Background: McCune-Albright syndrome (MAS; OMIM#174800) is a rare disorder hallmarked by the triad fibrous osseous dysplasia, cafè-au-lait skin spots and endocrine hyperfunctions, usually peripheral precocious puberty. It is caused by post-zygotic activating mutations at R201 codon of the GNAS gene, which lead to a somatic mosaic state; the clinical manifestations of MAS are highly heterogeneous due to variability of mutation abundance among affected tissues.
Objective and hypotheses: To improve the mutational detection rate and to quantify the presence of R201 GNAS mutation in different DNA samples from MAS patients.
Method: COLD and MAMA-PCR real time taqman techniques have been combined to search for the R201 mutation in the genome DNA from blood or affected tissues of previously molecular characterized MAS patients and controls. The ability of this new method in providing quantitative data was tested in a serial dilution of wildtype, R201H or R201C cloned plasmid DNA samples; the mutant abundance was then measured by spectrophotometry.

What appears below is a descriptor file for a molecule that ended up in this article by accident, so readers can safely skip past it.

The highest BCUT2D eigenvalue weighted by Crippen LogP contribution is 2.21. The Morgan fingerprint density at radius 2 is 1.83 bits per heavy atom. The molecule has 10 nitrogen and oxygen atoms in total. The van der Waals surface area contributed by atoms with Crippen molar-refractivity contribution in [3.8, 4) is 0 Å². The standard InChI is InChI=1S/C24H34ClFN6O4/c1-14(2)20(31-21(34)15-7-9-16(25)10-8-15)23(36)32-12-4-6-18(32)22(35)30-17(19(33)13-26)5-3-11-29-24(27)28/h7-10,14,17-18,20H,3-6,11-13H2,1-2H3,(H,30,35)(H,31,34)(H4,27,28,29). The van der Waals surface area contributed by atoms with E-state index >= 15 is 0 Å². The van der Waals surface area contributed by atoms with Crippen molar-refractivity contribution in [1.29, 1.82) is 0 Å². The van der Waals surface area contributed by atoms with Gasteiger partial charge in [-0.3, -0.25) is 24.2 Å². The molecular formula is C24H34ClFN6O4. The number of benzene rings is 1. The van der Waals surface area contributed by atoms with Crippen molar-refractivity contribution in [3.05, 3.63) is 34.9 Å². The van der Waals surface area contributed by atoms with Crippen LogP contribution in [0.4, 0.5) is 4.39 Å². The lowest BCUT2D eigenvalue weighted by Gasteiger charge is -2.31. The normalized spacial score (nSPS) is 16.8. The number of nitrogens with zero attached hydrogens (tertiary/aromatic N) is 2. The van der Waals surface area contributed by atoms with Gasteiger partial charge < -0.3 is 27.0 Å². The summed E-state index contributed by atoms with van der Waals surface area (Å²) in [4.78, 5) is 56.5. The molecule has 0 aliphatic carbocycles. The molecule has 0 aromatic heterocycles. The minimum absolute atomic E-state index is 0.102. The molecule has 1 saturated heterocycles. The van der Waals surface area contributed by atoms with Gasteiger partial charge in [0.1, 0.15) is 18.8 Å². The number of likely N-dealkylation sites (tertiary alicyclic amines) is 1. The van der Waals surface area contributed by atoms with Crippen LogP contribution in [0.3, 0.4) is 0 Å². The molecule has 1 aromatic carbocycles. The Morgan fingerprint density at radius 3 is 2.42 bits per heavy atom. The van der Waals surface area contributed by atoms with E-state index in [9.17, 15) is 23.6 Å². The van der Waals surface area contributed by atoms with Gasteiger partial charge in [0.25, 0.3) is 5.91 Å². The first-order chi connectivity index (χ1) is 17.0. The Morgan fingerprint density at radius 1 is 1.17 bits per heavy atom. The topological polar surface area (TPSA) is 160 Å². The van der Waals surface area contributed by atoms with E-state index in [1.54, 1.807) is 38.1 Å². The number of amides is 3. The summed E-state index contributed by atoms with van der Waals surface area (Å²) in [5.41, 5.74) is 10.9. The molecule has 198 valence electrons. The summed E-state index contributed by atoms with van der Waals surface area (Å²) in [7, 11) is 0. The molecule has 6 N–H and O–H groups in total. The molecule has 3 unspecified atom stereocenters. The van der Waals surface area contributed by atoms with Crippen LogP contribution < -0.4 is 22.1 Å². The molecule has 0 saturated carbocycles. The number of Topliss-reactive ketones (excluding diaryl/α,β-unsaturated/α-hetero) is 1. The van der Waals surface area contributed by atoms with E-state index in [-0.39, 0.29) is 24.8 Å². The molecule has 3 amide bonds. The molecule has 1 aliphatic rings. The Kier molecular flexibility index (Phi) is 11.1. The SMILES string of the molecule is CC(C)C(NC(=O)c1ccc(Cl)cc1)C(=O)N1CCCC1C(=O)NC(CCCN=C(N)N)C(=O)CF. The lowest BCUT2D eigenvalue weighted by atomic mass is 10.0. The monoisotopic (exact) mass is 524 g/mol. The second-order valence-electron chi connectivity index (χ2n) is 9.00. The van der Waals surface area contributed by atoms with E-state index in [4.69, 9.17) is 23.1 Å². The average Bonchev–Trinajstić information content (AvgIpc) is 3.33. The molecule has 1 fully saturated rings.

Results: A linear correlation between true mutant abundance and relative mutation abundance (proportion of sequence reads containing the mutation) was observed until 2.5%, indicating reliable quantification of both R201H and R201C mutations (0.984 and 0.987, respectively). The assay sensitivity was determined by the lowest standard dilution consistently detectable in replicates at a frequency of 100% and it was found to be 0.05% for both mutations, similar to previously described molecular methods (PNA 1%, NGS 0.03% and for PNA-NGS 0.01%).
Conclusion: Our results indicate that the COLD-MAMA-PCR real time approach is an efficient method for the enrichment of unknown mutant alleles poorly represented in DNA samples and that it can be applied to identify the degree of the R201 change distribution in different tissues from MAS patients for which the clinical course of the disease could correlate with the mutation abundance in each affected tissue.
10 Sep 2016 - 12 Sep 2016